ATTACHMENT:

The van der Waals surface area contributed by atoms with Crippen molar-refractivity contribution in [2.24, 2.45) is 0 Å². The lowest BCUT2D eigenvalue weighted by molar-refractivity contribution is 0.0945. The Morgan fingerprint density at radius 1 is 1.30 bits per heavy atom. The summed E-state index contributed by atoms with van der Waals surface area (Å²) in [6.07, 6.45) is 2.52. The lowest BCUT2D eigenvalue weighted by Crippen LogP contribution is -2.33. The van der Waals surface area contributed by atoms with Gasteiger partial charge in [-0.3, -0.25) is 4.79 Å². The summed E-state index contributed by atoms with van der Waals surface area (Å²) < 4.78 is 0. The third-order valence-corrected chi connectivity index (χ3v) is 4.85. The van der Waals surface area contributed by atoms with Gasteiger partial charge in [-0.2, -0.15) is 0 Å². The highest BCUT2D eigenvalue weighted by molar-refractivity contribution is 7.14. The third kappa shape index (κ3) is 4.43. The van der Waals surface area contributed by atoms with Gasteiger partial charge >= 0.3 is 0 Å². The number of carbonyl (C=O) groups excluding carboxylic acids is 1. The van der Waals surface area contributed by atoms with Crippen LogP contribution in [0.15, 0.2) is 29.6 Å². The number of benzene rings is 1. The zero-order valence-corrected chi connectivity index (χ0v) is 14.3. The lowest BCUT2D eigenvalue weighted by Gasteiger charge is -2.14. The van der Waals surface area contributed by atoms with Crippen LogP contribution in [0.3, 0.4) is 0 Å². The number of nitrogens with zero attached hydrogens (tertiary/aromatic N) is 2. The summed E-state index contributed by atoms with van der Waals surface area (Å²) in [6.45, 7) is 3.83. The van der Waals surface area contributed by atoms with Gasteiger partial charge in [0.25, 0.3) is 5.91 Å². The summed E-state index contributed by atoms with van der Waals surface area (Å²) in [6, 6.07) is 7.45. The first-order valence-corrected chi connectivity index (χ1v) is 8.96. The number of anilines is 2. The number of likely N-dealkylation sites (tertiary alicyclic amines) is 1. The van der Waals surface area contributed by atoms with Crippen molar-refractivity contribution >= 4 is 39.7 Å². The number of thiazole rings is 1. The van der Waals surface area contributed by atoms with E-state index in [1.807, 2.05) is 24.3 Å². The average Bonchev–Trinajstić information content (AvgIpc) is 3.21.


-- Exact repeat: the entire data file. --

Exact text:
The van der Waals surface area contributed by atoms with Crippen molar-refractivity contribution in [2.24, 2.45) is 0 Å². The lowest BCUT2D eigenvalue weighted by molar-refractivity contribution is 0.0945. The Morgan fingerprint density at radius 1 is 1.30 bits per heavy atom. The summed E-state index contributed by atoms with van der Waals surface area (Å²) in [6.07, 6.45) is 2.52. The lowest BCUT2D eigenvalue weighted by Crippen LogP contribution is -2.33. The van der Waals surface area contributed by atoms with Gasteiger partial charge in [-0.3, -0.25) is 4.79 Å². The summed E-state index contributed by atoms with van der Waals surface area (Å²) < 4.78 is 0. The third-order valence-corrected chi connectivity index (χ3v) is 4.85. The van der Waals surface area contributed by atoms with Gasteiger partial charge in [-0.2, -0.15) is 0 Å². The highest BCUT2D eigenvalue weighted by molar-refractivity contribution is 7.14. The third kappa shape index (κ3) is 4.43. The van der Waals surface area contributed by atoms with Gasteiger partial charge >= 0.3 is 0 Å². The number of carbonyl (C=O) groups excluding carboxylic acids is 1. The van der Waals surface area contributed by atoms with Crippen LogP contribution in [0.15, 0.2) is 29.6 Å². The number of benzene rings is 1. The zero-order valence-corrected chi connectivity index (χ0v) is 14.3. The lowest BCUT2D eigenvalue weighted by Gasteiger charge is -2.14. The van der Waals surface area contributed by atoms with Crippen LogP contribution in [0.3, 0.4) is 0 Å². The number of nitrogens with zero attached hydrogens (tertiary/aromatic N) is 2. The summed E-state index contributed by atoms with van der Waals surface area (Å²) in [6.45, 7) is 3.83. The van der Waals surface area contributed by atoms with Gasteiger partial charge in [0.25, 0.3) is 5.91 Å². The summed E-state index contributed by atoms with van der Waals surface area (Å²) in [6, 6.07) is 7.45. The first-order valence-corrected chi connectivity index (χ1v) is 8.96. The number of anilines is 2. The number of likely N-dealkylation sites (tertiary alicyclic amines) is 1. The van der Waals surface area contributed by atoms with Crippen molar-refractivity contribution >= 4 is 39.7 Å². The number of thiazole rings is 1. The van der Waals surface area contributed by atoms with E-state index in [1.807, 2.05) is 24.3 Å². The average Bonchev–Trinajstić information content (AvgIpc) is 3.21.